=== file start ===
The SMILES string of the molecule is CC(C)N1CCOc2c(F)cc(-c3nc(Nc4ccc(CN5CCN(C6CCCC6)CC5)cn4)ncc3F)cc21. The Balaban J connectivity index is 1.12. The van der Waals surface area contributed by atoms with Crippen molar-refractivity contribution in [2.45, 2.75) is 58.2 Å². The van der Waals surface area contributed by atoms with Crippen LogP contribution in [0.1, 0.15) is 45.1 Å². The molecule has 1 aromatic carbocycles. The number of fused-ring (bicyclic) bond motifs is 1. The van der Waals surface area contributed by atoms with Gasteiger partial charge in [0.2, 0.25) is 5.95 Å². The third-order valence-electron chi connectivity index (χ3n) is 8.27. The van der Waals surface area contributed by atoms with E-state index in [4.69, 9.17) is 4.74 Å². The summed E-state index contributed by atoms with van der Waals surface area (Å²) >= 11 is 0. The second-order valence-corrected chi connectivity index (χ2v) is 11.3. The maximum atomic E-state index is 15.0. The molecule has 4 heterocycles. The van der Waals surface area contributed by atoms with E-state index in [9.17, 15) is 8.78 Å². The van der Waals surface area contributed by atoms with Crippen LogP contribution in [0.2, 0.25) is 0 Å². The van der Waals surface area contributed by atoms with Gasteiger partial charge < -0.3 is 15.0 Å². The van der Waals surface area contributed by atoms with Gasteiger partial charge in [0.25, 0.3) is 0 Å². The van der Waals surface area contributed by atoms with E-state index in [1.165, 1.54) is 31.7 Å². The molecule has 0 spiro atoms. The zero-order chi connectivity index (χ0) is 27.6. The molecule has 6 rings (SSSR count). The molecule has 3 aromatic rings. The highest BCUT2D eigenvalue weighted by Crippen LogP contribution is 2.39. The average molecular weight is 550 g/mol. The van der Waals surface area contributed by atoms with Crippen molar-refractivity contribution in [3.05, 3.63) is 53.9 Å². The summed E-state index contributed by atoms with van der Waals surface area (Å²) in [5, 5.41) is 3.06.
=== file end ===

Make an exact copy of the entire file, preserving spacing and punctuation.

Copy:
The SMILES string of the molecule is CC(C)N1CCOc2c(F)cc(-c3nc(Nc4ccc(CN5CCN(C6CCCC6)CC5)cn4)ncc3F)cc21. The Balaban J connectivity index is 1.12. The van der Waals surface area contributed by atoms with Crippen molar-refractivity contribution in [2.45, 2.75) is 58.2 Å². The van der Waals surface area contributed by atoms with Crippen LogP contribution in [0.1, 0.15) is 45.1 Å². The molecule has 1 aromatic carbocycles. The number of fused-ring (bicyclic) bond motifs is 1. The van der Waals surface area contributed by atoms with Gasteiger partial charge in [0.2, 0.25) is 5.95 Å². The third-order valence-electron chi connectivity index (χ3n) is 8.27. The van der Waals surface area contributed by atoms with E-state index in [4.69, 9.17) is 4.74 Å². The summed E-state index contributed by atoms with van der Waals surface area (Å²) >= 11 is 0. The second-order valence-corrected chi connectivity index (χ2v) is 11.3. The maximum atomic E-state index is 15.0. The molecule has 4 heterocycles. The van der Waals surface area contributed by atoms with E-state index in [9.17, 15) is 8.78 Å². The van der Waals surface area contributed by atoms with Crippen LogP contribution in [0.2, 0.25) is 0 Å². The van der Waals surface area contributed by atoms with Gasteiger partial charge < -0.3 is 15.0 Å². The van der Waals surface area contributed by atoms with Gasteiger partial charge in [0.25, 0.3) is 0 Å². The van der Waals surface area contributed by atoms with E-state index in [1.165, 1.54) is 31.7 Å². The molecule has 0 spiro atoms. The zero-order chi connectivity index (χ0) is 27.6. The molecule has 6 rings (SSSR count). The molecule has 3 aromatic rings. The highest BCUT2D eigenvalue weighted by Crippen LogP contribution is 2.39. The average molecular weight is 550 g/mol. The van der Waals surface area contributed by atoms with Crippen molar-refractivity contribution in [3.05, 3.63) is 53.9 Å². The summed E-state index contributed by atoms with van der Waals surface area (Å²) in [5, 5.41) is 3.06.